[Updated article]

Amid reports of freshman orientation activities in the National University of Singapore turning sexual and several NUS students defending these offensive actions, the university’s acting provost has issued an internal email condemning the turn of events.

In an email to NUS students issued Tuesday evening, acting provost Prof Bernard Tan said that the university expects orientation activities to be respectful of the dignity of all participants, regardless of gender.

“Our students, particularly freshmen, must feel safe, secure and respected at all times during orientation. If any student elects to opt out of an orientation activity, his or her decision must be respected and adhered to,” said the email.

“NUS does not condone any behaviour or activity that denigrates the dignity of individuals. In particular, any sexual innuendo or connotation is deemed improper.”

Prof Tan elaborated that the NUS’ Office of Student Affairs (OSA) conducts briefing sessions for students leading orientation activities, and warns them of dos and don’ts including examples of inappropriate activities. All activities must be cleared by supervisors such as hall masters and vice deans before they can proceed.

“We are very disappointed that in spite of all the above efforts, instances of offensive and inappropriate orientation activities have surfaced. These activities are neither approved nor endorsed,” said Prof Tan, highlighting that thorough investigations are ongoing and the OSA has met with student leaders of orientation activities to remind them of guidelines for acceptable activities. NUS staff will also be on site at such camps.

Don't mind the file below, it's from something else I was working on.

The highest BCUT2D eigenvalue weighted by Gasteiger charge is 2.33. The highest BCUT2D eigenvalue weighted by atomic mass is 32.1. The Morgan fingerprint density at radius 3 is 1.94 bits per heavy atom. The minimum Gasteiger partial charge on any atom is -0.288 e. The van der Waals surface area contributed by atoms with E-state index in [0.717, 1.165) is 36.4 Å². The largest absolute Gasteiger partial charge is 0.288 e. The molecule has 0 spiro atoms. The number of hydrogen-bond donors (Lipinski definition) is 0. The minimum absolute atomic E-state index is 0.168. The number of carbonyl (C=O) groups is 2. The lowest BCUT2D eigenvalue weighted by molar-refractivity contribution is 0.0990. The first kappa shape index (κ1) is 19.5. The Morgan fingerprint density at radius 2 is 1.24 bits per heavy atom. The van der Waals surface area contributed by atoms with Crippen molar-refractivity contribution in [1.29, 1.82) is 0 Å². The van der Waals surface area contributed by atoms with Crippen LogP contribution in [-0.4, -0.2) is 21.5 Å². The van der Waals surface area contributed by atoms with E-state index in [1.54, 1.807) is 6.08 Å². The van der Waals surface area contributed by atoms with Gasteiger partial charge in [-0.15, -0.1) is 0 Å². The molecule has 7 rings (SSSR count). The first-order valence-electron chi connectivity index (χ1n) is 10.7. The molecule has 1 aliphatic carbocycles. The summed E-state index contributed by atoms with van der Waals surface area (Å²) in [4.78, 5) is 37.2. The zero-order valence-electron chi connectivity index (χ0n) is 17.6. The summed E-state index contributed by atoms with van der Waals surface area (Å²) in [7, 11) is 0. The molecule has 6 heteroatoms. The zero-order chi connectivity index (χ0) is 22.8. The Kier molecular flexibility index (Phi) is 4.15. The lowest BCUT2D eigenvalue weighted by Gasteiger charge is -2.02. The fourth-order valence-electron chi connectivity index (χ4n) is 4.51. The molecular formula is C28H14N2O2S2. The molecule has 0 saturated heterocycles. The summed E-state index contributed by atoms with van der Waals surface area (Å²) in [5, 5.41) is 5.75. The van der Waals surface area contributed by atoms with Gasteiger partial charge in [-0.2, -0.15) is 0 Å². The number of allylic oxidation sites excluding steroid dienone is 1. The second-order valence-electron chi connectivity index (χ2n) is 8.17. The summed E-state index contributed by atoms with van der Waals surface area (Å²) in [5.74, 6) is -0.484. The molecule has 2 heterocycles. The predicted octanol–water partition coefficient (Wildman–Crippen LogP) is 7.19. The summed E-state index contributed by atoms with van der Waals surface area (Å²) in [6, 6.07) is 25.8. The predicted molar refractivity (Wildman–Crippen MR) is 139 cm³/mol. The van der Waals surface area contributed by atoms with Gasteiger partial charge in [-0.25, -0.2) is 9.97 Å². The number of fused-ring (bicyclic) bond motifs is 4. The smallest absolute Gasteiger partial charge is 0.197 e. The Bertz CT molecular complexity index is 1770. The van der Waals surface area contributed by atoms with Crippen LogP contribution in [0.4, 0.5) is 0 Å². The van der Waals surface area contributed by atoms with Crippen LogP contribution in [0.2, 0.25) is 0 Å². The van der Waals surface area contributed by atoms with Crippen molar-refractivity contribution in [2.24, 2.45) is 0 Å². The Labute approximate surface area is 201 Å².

Prof Tan urged students who have concerns with such orientation activities to report them to Mr Seetow Cheng Fave and Ms Grace Chan – staffers at NUS’ OSA – on a strictly confidential basis.

[Original opinion editorial by Nicholas Chew dated Jun 28, 2016 at 3:07pm]

Sexual Indecency In Local Singapore University Orientation Camps: How Much Is Too Much?

University Freshmen Orientation Camps (FOC) are quite unique to Singapore, where every June – early August of each year you would see incoming freshmen and their Orientation Group Leaders (OGLs) running around campus in shirts, shorts and slippers.

But beyond creating a school culture unique to each host faculty or course, FOCs have always been the subject of controversies regarding the moralistically dubious interactions.

I refer to the controversy between camp participants of the opposite genders and the activities they are required to perform.

Once, I witnessed how a a fellow male freshie grew increasingly uncomfortable with the sexual nature of the games. Upon bravely voicing out his discomfort, he was told to suck it up. He promptly packed up his bags and left camp in response.

Common activities include having the guy do push-ups over a girl, having guys and girls pass MnM’s to each other with their mouths, or licking whipped cream off each other’s bare skin.

The issue of sexual indecency in Singapore’s university orientation camps has been under constant public scrutiny from as early as 2008, with the a more extreme cases making it to the news. This highlights the existence of risque activities that refuse to die out over the years.

The Problem

A large majority of the FOC participants enjoy these activities and feel that camp would not be the same without games that flirt with sexual tension. These are the eventual student leaders for subsequent camps, creating a tradition of sexually charged activities.